Jimmy Kinder of Walters Okla Attributes Land's Dramatic Improvement in Productivity to NoTill FarmingTue, 13 Feb 2018 11:24:58 CST
Jimmy Kinder, a no-till farmer from Walters, Okla. spoke recently at a No-Till Conference in Shawnee, Okla. offering his perspective on how his operation has benefited agronomically over the years just from the implementation of conservationist practices on his farm. He sat down with Radio Oklahoma Ag Network Farm Director Ron Hays to discuss some of his experiences having made the switch from conventional tilling to no-till. Listen to their complete conversation by clicking or tapping the LISTEN BAR below at the bottom of the page.
Kinder says in recent years, he has finally reached that mark in his career where he has now been practicing no-till farming longer than he had farmed conventionally. In that time, he asserts he has witnessed the regeneration of his soil and seen dramatic improvement to his land and the performance of his crops.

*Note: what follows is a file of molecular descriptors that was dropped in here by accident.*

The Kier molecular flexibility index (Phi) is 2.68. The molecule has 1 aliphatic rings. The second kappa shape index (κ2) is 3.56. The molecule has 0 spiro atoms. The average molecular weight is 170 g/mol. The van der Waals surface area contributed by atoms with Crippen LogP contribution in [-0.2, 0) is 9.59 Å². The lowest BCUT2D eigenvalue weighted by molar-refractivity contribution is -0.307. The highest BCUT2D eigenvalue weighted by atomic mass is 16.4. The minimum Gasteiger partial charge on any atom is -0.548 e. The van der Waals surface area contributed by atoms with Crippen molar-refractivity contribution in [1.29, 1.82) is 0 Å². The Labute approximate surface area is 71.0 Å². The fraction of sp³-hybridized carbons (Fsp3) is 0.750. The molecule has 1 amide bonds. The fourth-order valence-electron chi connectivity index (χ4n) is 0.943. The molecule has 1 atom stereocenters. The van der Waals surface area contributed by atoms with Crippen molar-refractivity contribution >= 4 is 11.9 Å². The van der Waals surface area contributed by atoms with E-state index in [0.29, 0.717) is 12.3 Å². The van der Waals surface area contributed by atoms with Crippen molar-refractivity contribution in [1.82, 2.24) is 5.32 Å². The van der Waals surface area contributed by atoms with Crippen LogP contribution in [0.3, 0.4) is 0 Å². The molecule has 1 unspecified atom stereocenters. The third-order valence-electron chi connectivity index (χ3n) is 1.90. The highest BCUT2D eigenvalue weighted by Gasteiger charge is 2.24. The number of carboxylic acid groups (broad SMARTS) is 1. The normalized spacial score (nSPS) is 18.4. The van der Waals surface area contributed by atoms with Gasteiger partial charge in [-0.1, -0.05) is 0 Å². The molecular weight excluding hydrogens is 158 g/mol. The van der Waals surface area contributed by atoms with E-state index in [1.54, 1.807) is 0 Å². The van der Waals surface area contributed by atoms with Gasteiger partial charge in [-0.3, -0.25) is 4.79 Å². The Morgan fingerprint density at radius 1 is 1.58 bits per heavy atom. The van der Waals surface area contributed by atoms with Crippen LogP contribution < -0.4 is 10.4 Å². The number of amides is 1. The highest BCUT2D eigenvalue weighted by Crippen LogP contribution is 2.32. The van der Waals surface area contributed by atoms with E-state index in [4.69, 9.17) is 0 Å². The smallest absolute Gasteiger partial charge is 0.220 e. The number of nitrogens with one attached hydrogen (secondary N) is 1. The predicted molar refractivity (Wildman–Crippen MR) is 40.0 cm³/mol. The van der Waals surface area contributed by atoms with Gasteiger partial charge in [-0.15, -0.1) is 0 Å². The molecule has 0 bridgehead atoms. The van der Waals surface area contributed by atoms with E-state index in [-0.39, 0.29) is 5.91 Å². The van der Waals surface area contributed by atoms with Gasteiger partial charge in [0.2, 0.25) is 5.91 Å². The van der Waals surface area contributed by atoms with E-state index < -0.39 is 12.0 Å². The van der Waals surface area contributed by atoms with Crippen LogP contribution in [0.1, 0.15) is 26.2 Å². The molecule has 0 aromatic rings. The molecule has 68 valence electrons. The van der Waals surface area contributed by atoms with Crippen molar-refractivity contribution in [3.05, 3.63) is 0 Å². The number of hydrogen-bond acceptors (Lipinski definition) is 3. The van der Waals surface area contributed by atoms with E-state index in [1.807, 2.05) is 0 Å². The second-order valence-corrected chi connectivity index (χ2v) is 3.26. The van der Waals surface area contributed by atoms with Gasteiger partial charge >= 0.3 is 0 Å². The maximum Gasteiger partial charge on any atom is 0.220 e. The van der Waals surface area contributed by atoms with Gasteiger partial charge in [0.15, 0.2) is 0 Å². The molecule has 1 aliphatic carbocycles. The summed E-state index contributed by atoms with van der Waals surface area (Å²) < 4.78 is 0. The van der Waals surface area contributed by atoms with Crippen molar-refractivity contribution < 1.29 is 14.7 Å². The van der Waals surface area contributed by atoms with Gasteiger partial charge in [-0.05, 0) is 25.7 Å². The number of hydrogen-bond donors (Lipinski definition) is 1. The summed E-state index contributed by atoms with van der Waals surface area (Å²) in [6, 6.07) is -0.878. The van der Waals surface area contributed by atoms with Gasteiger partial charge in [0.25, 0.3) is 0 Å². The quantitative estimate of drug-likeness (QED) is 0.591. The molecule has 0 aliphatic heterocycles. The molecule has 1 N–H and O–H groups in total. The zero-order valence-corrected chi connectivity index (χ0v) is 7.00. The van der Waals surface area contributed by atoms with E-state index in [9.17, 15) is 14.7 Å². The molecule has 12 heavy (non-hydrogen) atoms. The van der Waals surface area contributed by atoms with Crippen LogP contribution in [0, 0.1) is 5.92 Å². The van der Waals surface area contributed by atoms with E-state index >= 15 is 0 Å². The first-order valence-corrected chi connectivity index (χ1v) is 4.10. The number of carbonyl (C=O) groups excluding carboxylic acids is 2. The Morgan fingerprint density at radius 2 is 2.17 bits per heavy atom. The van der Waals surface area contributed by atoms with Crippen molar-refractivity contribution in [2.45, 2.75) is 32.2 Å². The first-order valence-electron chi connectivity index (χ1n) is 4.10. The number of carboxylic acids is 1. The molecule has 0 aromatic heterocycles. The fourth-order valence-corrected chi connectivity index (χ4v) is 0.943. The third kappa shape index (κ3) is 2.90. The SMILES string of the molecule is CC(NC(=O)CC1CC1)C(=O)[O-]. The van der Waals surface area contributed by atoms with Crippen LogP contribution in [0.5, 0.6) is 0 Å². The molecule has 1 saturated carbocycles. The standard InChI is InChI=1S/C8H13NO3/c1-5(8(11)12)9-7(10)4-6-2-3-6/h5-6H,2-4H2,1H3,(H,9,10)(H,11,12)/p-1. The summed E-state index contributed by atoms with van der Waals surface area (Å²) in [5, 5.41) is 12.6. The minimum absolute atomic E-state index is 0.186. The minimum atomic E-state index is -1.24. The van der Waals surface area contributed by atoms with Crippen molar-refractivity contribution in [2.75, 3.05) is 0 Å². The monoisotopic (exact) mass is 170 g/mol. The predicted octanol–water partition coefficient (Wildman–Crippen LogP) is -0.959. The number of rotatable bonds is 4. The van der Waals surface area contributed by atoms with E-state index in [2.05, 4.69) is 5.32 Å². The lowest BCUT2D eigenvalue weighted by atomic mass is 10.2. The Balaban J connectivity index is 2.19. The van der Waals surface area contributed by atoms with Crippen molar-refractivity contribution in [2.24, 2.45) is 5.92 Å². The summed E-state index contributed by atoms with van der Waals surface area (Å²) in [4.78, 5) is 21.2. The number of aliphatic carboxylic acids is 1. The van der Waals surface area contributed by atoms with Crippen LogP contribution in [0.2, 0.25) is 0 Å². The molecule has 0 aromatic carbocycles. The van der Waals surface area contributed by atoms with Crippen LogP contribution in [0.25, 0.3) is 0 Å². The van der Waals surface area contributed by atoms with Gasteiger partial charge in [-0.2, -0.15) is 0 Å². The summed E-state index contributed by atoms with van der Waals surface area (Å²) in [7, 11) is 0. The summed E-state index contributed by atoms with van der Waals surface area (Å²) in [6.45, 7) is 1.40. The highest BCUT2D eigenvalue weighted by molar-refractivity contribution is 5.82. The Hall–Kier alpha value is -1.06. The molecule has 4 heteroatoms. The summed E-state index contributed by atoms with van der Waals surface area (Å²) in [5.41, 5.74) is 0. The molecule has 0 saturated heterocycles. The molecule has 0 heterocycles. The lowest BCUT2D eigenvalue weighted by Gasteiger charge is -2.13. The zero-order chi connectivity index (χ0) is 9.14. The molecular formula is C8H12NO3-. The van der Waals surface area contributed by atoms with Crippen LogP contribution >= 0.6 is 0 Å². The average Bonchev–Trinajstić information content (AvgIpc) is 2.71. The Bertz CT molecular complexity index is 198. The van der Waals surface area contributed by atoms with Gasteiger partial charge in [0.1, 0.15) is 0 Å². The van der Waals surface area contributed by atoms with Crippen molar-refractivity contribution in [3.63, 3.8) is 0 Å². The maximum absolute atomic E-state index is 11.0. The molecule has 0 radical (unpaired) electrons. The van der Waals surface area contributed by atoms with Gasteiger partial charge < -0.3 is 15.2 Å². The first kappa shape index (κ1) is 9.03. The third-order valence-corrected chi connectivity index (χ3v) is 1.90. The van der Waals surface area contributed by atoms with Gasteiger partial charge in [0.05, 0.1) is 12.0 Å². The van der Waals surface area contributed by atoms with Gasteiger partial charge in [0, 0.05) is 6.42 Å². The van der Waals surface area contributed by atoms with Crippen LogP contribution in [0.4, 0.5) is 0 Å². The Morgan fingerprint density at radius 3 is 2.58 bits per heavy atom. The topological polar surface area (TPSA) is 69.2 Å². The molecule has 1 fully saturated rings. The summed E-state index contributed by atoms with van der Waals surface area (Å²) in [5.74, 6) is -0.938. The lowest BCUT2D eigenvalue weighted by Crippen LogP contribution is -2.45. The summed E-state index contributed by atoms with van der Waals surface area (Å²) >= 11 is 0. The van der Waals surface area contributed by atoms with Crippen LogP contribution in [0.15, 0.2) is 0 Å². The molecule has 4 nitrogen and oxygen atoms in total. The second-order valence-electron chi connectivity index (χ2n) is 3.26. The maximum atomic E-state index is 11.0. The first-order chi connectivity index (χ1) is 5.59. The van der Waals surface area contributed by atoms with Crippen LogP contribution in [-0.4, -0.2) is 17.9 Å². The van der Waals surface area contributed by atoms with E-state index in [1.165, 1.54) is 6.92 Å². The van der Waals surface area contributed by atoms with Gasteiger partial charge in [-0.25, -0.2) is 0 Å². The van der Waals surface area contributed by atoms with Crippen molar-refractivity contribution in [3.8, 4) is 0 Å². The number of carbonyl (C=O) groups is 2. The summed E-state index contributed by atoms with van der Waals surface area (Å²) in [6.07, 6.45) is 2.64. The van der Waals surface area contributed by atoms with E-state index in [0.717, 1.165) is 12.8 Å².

“Living in southwest Oklahoma - Oklahoma at all with the drought we’re looking at now - we need to do anything we can to save moisture,” he said. “One of the benefits of no-till is if you can raise the water holding capacity of your soil, long-term, you can go longer between rains before it affects your crops.”
In recent years, Kinder says the concept of no-till and its benefits has really caught on and began to spread. He believes that interest is warranted and should be encouraged stating that one only needs to look back at history to learn of the mistakes and mismanagement of the soil by farmers back in the 1930s during the Dust Bowl. However, the largest challenge he sees right now in that effort to educate, is getting people to truly grasp the ideas behind what is collectively referred to now as “soil health.”
“There’s quite a bit of conversation about soil health and people struggle with that,” he said. “Basically, it’s making sure that soil is productive - I think that’s the key here and we’re just trying to find ways that we can help Mother Nature.”
Still, he insists progress continues to be made in the no-till agenda with more and more people educating themselves, adopting related practices and growing innovation in research efforts and our technological capabilities.
“I’m really proud to say I’ve got better soils now than I had 20 years ago,” Kinder remarked, “and hopefully my heirs are going to have a better farm than I received.”
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